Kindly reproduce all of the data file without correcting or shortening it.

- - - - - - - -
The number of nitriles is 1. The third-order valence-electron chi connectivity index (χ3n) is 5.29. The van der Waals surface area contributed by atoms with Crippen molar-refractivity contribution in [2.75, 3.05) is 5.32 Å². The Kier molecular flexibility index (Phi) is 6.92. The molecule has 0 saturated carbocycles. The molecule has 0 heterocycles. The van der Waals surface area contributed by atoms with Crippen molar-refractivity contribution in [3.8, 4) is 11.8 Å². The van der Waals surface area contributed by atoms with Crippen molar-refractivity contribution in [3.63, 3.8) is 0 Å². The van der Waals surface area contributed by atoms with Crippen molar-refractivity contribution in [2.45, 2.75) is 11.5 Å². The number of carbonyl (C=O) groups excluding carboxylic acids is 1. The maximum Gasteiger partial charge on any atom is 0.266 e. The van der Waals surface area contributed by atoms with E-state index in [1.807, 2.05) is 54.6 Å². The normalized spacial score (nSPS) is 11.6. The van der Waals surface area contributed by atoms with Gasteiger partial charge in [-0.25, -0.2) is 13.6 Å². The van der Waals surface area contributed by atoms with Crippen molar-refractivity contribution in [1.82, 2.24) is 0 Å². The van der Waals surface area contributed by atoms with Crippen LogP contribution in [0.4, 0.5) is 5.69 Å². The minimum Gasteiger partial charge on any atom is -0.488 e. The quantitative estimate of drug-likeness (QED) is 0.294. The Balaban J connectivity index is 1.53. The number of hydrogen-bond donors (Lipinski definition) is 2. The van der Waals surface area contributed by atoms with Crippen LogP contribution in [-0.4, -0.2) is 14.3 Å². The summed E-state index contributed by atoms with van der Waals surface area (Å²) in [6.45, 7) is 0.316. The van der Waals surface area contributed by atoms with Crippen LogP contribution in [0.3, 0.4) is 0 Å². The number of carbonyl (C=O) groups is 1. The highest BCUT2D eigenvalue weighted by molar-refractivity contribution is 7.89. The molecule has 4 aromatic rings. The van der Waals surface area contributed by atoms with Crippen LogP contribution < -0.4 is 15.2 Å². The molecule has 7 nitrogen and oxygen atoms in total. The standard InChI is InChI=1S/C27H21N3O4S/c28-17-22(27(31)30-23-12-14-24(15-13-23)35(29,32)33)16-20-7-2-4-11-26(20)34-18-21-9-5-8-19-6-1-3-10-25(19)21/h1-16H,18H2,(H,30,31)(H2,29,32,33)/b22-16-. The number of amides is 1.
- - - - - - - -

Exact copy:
The number of nitriles is 1. The third-order valence-electron chi connectivity index (χ3n) is 5.29. The van der Waals surface area contributed by atoms with Crippen molar-refractivity contribution in [2.75, 3.05) is 5.32 Å². The Kier molecular flexibility index (Phi) is 6.92. The molecule has 0 saturated carbocycles. The molecule has 0 heterocycles. The van der Waals surface area contributed by atoms with Crippen molar-refractivity contribution in [3.8, 4) is 11.8 Å². The van der Waals surface area contributed by atoms with Crippen molar-refractivity contribution in [3.63, 3.8) is 0 Å². The van der Waals surface area contributed by atoms with Crippen molar-refractivity contribution in [2.45, 2.75) is 11.5 Å². The number of carbonyl (C=O) groups excluding carboxylic acids is 1. The maximum Gasteiger partial charge on any atom is 0.266 e. The van der Waals surface area contributed by atoms with E-state index in [1.807, 2.05) is 54.6 Å². The normalized spacial score (nSPS) is 11.6. The van der Waals surface area contributed by atoms with Gasteiger partial charge in [-0.25, -0.2) is 13.6 Å². The van der Waals surface area contributed by atoms with Crippen molar-refractivity contribution in [1.82, 2.24) is 0 Å². The van der Waals surface area contributed by atoms with Crippen LogP contribution in [0.4, 0.5) is 5.69 Å². The minimum Gasteiger partial charge on any atom is -0.488 e. The quantitative estimate of drug-likeness (QED) is 0.294. The Balaban J connectivity index is 1.53. The number of hydrogen-bond donors (Lipinski definition) is 2. The van der Waals surface area contributed by atoms with Crippen LogP contribution in [-0.4, -0.2) is 14.3 Å². The summed E-state index contributed by atoms with van der Waals surface area (Å²) in [6.45, 7) is 0.316. The van der Waals surface area contributed by atoms with Crippen LogP contribution in [0.3, 0.4) is 0 Å². The number of carbonyl (C=O) groups is 1. The highest BCUT2D eigenvalue weighted by molar-refractivity contribution is 7.89. The molecule has 4 aromatic rings. The van der Waals surface area contributed by atoms with Crippen LogP contribution < -0.4 is 15.2 Å². The molecule has 7 nitrogen and oxygen atoms in total. The standard InChI is InChI=1S/C27H21N3O4S/c28-17-22(27(31)30-23-12-14-24(15-13-23)35(29,32)33)16-20-7-2-4-11-26(20)34-18-21-9-5-8-19-6-1-3-10-25(19)21/h1-16H,18H2,(H,30,31)(H2,29,32,33)/b22-16-. The number of amides is 1.